Pride is so inherent to human nature and it blinds us from seeing things from God’s perspective, as they really are. It is like trying to see life through a mirror, and all we see is ourselves. As we are humbled, the mirror is transformed to transparent glass and we can actually see through it to the other side. Our human perspective will always be somewhat clouded, like looking through tainted glass, but humility brings clarity and an accurate perception of me, of others, and of God.
True humility is not possible without a sense that God is aware of, and in control of (able to intervene in) every circumstance. In order to personally choose to not care for self in any situation, we must know this about God regarding the events in which we humble ourselves. Self-focus is the natural way of our flesh or our natural self. Its voice is ever present within us. How many times have I thought or felt, “If I don’t take care of myself (or my family), who will?” “If I don’t point out my accomplishments, no one will see them.” “I must defend myself! God doesn’t call us to be doormats, does He?” These statements are only true in a God-less world or if God is either impotent or doesn’t care. If God, however, is all-powerful, loves us enough to die for us, and is willing to intervene anytime, then we can trust Him with ourselves and put our focus and energy elsewhere. We are free to go to Him and inquire as to what He would have us do in a given situation or encounter, without concern for “me”. In my language study, for example, it feels like I’m “wasting” so much time and energy when I could be doing so much more if I didn’t have to spend all this time studying. I can place such an emphasis on me and what I think or feel, forgetting to trust the One who has led me here, knowing that I would have to learn the language.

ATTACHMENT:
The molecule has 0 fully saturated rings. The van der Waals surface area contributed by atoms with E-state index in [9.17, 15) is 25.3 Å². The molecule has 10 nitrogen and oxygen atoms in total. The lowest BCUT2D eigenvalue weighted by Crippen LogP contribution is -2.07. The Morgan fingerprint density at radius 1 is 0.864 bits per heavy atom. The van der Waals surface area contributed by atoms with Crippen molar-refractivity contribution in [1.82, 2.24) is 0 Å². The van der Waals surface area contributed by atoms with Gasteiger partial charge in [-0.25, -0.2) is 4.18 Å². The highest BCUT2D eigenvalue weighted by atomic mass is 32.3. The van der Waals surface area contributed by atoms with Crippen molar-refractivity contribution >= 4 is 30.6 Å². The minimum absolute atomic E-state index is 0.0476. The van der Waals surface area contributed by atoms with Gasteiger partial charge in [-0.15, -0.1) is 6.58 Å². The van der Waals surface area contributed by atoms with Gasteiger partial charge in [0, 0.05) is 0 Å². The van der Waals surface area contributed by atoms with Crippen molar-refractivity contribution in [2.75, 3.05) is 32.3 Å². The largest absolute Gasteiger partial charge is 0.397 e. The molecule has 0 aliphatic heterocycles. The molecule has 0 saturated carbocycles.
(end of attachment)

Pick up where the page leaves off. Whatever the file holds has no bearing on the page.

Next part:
The fruit of humility is varied and beautiful. It produces a lack of concern for self. One humble can serve without care for return and can speak truthfully without having to look good and without care for what the other person thinks of them. Because of the brokenness that one experiences on his way to humility, he can be truly empathetic toward those hurting, knowing firsthand what their pain feels like. He/she can respond to another’s pain without criticism and with learned understanding, which is usually recognized and appreciated by the one hurting.
In Paul’s letter to the Phillipians, chapter 2, we read about the humility demonstrated by Jesus. We so easily say that we want to be like Him, but are we willing to pay the price to be humble, like He is? My time in Brasil, with its many challenges, has made me realize that my desire to be more humble is often just words. As God walks me again through a process designed to produce humility, I grumble and whine instead of acknowledge the sovereignty and love of the One who knows intimately the path down which HE is leading me. As a child I would sometimes wish I could fly, but gravity was a reality that I had to learn to accept. As I live with Jesus and desire to be more like Him, reality is knowing that the path to humility is a difficult and painful one, which will break my self-will many times, and yet is the only path I can walk secure in knowing that He walks with me, leading me ever closer to Him.
The old saying that, “He is more interested in what He’s doing IN you than in what He’s doing through you”, applies to all of us. His love for us compels Him to orchestrate events (usually difficult and/or painful) to mold us and to change us to be more like Him. Lord, please open our eyes to see your hand in the difficult circumstances in which we find ourselves. Please help us to trust you as you lead us through “the valley of humiliation” once again.